Making and keeping to a regular food budget can produce a lot of great results: balanced finances, self-discipline, and increased creativity in the kitchen as you make ends meet using up what's on hand. But every once in a while you gotta loosen up.
Make it Happen: The Key Steps to Making a Food Budget That Works for You
While I love the perks of keeping a food budget, there are some distinct occasions when I'm okay with letting things slide.
1. During the Holidays
The holiday season is a time when I splurge on baking supplies and feasting ingredients. It's also when certain products are only available for a limited time. So from November through the end of the year, I allow myself to stray from my normal budget.
2. During Pregnancy
During the early months of pregnancy, I was lucky to find foods I enjoyed — and could keep down. Forget about pinching pennies! I quickly came to the realization that it was in the best interests of my health to buy what sounded good to me, regardless of the price.
Likewise, since my energy levels were unpredictable, I would splurge on more convenient food items for the rest of my family. Getting any meal on the table was the priority, which meant the budget fell to the wayside.
3. When We're Sick
While I try to keep certain staples on hand at all times by purchasing them on sale and stocking up, illness can throw us all off. A stomach bug does better with certain comfort foods and those that are easily digested. So, even if we're at the limit of the grocery budget, I make sure to get what we need to treat and recover from sicknesses.
4. During Super Busy Times
Some months are easy to keep to the straight and narrow: Grocery sales are plentiful, I have the time to shop the sales, special occasions are at a minimum, and we're good with cheap and easy meals.
And then there are the other months.
There are often busy seasons when it's just not feasible to shop the sales, hit three different stores to get the lowest prices, or spend time stretching my dollar as far as it will go. Those seasons call for quick, easy items that are maybe a little above my price point.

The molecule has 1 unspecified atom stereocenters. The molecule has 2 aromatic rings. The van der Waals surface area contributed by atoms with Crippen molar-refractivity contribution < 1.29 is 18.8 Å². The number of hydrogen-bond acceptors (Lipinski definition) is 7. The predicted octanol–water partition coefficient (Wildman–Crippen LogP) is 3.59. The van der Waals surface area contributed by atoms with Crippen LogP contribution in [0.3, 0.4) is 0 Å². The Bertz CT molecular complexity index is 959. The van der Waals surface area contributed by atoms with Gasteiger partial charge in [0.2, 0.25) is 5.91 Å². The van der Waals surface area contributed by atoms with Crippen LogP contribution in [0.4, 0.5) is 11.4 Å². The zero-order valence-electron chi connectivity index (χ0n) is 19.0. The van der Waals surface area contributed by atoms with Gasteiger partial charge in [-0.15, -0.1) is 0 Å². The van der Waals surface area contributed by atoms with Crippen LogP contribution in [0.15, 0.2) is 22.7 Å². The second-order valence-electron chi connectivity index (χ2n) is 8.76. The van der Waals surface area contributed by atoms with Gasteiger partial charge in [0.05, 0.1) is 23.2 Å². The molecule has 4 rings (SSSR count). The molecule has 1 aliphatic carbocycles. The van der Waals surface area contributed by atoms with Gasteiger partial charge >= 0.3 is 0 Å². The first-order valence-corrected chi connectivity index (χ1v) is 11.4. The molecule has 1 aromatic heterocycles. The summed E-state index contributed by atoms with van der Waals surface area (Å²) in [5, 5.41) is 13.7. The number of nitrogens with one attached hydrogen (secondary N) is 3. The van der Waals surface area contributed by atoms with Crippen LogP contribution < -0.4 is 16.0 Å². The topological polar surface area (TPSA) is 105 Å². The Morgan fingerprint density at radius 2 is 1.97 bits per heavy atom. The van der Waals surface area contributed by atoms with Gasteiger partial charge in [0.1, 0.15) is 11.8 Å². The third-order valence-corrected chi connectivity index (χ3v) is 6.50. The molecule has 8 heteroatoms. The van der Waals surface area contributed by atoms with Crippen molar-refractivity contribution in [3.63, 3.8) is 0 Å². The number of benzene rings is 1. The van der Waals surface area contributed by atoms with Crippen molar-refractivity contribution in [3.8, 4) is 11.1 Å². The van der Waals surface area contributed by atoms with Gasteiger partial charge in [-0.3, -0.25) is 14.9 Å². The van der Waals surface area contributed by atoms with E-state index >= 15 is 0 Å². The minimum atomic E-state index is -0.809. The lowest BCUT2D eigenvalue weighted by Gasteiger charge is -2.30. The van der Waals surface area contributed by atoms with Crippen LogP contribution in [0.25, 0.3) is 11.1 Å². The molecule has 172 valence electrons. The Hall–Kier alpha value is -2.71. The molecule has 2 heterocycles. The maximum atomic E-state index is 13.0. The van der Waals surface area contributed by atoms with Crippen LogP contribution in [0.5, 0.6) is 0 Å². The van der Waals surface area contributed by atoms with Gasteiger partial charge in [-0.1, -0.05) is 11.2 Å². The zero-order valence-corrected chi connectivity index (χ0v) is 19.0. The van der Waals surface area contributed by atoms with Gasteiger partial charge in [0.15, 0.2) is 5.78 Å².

Take a shortcut: 8 Grocery Shortcuts for Easy Wholesome Dinners
5. When We're Traveling
As I write this, I'm coming home from a trip to the Midwest. I didn't want to spend a fortune on restaurant meals, so I was thankful to find a Trader Joe's nearby where I could stock up on salads and easy snacks. While I may have splurged and gone outside our "grocery budget," I still saved money versus restaurant dining.
Likewise, when we take our kids to England later this spring, we'll bust out of our regular grocery budget if that's what we need to do. We'll still grocery shop, but I'm okay going beyond the norm.
Recovering from a Food Budget Splurge
So, what do I do when I let our food budget slide? Somebody's got to pay for all this stuff, right? When we do diverge from our regular budget, we do a number of things in the weeks or months following to offset the extra spending.
- Borrow from another budget line-item.
- Use up the food you do have in the fridge and pantry.
- Focus on really cheap meals, like beans and rice and other meatless dinners.
When do you let your food budget slide?